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About Sophelia

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  • Gender Female
  • Location North East England
  • Interests writing fantasy novels
    visiting historical sites and castles
    geeky computer stuff
    cognitive psychology and counselling skills
    learning Spanish (just started)

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  • Name Sophie
  1. UK Politics - a new thread for the new board

    Like the hijab?
  2. UK Politics - a new thread for the new board

    @Mormont, Helena, Sean.  So true! The idea is horrendous.  But also mockable.  This woman would be banned?   These occasions would be illegal:  
  3. European politics: Into the "right" futur

    Spanish election results look fascinating (about 70% of votes counted of now) - and definitely looks like the right is losing out to the left, contradicting the thread title.  Nobody knows what will happen next with no party set to get a majority...  
  4. Board Issues 4

    I am having the same problem as Pebs - much of the time but not all the time the forums are displaying in the left-hand side not in the main window (which is blank).  I too use Firefox.  It is intermittent so it's hard to know what's causing it, but it's really difficult to read anything that way.  Sophie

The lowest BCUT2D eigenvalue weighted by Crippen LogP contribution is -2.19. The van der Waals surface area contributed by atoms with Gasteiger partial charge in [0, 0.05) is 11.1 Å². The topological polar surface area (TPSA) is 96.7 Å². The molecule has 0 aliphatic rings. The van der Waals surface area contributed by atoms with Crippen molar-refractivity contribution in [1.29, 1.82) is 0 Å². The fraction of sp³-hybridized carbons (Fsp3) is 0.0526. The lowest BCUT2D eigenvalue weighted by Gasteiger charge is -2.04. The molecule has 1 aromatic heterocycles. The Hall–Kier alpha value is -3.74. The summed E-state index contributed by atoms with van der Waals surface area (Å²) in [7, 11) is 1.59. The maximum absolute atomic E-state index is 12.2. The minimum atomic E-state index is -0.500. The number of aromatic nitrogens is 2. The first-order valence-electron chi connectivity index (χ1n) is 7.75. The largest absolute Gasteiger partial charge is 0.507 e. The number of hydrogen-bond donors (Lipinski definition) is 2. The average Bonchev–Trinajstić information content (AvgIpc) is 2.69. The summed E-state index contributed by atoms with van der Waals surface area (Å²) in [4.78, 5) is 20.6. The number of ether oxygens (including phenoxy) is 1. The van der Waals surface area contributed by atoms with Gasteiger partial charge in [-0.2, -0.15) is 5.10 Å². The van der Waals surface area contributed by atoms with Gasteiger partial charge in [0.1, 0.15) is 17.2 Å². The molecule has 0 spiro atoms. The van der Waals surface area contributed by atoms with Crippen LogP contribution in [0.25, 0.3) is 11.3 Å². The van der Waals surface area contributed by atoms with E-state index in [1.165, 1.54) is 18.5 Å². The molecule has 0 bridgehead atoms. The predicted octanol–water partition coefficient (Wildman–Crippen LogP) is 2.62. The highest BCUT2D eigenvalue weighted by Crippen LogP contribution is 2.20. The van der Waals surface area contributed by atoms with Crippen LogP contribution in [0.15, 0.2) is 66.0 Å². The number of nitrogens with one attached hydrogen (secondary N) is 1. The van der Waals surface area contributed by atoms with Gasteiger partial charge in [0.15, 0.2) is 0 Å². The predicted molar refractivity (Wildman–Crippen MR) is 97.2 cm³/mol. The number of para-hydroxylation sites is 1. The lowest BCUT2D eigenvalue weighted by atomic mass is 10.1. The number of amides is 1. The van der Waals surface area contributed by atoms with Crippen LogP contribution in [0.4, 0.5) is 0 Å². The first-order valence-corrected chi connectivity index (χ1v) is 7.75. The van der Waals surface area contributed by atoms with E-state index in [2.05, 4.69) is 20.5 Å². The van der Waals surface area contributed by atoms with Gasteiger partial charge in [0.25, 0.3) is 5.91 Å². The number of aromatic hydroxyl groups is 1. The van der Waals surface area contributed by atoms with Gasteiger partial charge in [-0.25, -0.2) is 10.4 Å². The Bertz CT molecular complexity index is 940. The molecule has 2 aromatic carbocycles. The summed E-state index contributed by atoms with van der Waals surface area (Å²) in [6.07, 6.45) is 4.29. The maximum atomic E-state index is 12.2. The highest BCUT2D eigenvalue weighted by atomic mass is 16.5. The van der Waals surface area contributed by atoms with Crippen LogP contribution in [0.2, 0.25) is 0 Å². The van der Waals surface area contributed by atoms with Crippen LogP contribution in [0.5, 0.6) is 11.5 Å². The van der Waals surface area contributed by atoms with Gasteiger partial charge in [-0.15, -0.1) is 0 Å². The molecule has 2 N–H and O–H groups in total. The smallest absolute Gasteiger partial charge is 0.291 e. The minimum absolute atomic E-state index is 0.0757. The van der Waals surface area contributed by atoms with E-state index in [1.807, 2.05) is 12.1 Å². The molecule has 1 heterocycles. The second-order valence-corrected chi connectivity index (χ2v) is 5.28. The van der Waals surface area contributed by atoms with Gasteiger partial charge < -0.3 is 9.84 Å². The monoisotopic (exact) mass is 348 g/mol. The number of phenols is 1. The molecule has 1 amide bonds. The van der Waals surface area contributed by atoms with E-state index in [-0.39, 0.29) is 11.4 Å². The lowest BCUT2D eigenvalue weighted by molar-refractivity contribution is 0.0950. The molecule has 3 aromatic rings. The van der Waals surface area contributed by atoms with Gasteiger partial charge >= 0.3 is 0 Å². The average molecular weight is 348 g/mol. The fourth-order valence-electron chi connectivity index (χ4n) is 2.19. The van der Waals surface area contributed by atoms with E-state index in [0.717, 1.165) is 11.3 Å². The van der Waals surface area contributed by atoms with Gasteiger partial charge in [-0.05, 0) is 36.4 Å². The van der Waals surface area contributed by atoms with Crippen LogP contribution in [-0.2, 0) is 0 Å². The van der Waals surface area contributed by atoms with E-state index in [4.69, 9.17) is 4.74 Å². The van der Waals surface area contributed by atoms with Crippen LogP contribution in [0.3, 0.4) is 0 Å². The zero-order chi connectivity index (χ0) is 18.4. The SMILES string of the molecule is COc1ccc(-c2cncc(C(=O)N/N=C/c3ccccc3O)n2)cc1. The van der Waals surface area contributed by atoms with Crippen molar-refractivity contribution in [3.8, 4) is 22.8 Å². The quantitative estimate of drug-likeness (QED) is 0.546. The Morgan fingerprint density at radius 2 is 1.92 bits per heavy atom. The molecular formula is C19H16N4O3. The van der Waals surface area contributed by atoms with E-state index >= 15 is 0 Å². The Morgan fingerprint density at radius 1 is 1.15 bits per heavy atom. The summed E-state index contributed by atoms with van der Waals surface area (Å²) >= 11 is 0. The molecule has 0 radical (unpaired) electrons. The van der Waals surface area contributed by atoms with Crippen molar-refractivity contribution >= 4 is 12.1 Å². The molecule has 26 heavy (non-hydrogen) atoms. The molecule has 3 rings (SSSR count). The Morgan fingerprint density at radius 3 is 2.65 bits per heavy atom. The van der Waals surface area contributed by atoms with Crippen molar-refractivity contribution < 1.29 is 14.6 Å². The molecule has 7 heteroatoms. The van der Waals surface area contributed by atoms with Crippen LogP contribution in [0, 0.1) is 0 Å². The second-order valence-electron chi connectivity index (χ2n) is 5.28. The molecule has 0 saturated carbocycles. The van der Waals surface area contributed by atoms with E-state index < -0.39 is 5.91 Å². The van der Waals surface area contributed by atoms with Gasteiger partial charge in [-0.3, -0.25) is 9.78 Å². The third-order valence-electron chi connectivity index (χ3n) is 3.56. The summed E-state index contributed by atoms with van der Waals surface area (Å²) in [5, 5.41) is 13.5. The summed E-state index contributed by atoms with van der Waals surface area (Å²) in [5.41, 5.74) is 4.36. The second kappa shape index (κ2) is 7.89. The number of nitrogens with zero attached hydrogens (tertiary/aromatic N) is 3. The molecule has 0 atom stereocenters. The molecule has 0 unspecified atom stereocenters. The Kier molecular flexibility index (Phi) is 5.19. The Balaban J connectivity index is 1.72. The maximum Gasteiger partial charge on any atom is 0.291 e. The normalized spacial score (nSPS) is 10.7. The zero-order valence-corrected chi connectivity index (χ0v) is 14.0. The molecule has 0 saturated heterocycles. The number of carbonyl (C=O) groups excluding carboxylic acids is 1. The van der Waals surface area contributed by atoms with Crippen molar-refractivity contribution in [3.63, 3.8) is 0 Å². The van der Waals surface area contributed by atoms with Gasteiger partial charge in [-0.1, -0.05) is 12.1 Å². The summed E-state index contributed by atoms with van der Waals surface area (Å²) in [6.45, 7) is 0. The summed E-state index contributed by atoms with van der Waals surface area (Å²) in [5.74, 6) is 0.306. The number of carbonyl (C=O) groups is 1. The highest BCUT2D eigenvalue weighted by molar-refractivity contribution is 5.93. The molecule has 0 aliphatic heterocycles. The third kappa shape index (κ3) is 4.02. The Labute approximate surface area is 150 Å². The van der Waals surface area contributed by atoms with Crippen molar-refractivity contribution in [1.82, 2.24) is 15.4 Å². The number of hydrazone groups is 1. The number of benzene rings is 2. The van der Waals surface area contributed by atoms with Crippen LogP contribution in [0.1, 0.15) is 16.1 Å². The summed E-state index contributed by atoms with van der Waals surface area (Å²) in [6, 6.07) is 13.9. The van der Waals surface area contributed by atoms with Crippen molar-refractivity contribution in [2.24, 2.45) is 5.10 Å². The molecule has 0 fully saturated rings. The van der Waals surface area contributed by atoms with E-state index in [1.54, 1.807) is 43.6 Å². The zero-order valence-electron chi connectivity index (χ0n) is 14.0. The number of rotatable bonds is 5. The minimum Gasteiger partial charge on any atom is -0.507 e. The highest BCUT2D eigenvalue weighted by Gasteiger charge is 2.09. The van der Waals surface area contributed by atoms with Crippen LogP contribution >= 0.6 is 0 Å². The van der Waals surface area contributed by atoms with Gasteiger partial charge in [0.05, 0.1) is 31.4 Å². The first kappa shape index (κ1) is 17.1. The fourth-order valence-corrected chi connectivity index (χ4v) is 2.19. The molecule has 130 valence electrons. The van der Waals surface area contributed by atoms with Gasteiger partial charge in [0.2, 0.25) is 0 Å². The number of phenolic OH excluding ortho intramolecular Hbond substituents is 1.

5. Paris attacks 13-11-15

     to Dunhallym and everyone else in Paris just now.  Really horrible news and difficult to know whether there is anything to be done except pull together to support those affected, and carry on. It is shocking that so many people (while a very small minority of the world) are eager to hurt and shock and kill others and think that is a good thing.  This is so much harder to accept than a natural disaster.  My heart goes out to everyone affected by this, Sophie
  6. Austria Bound!

    Interesting move - Vienna is a very majestic place, keep us posted as it will be interesting to hear your impressions.  I don't know Austria well at all but I couldn't resist looking on tripadvisor to see if there was a Mexican restaurant there and there is something approximating one:   Always on the search for Mexican restaurants in unexpected places.  But yes, in Europe you definitely have to keep an open mind on exactly what 'Mexican' is (but have fun trying the variations - me and Mentat still reminisce longingly about the Czech-Mex we found in Prague).  This one in Vienna from one of  the comments at least seems to be run by a Mexican (but with only two reviews it's hard to assess its quality).   Good luck! Sophie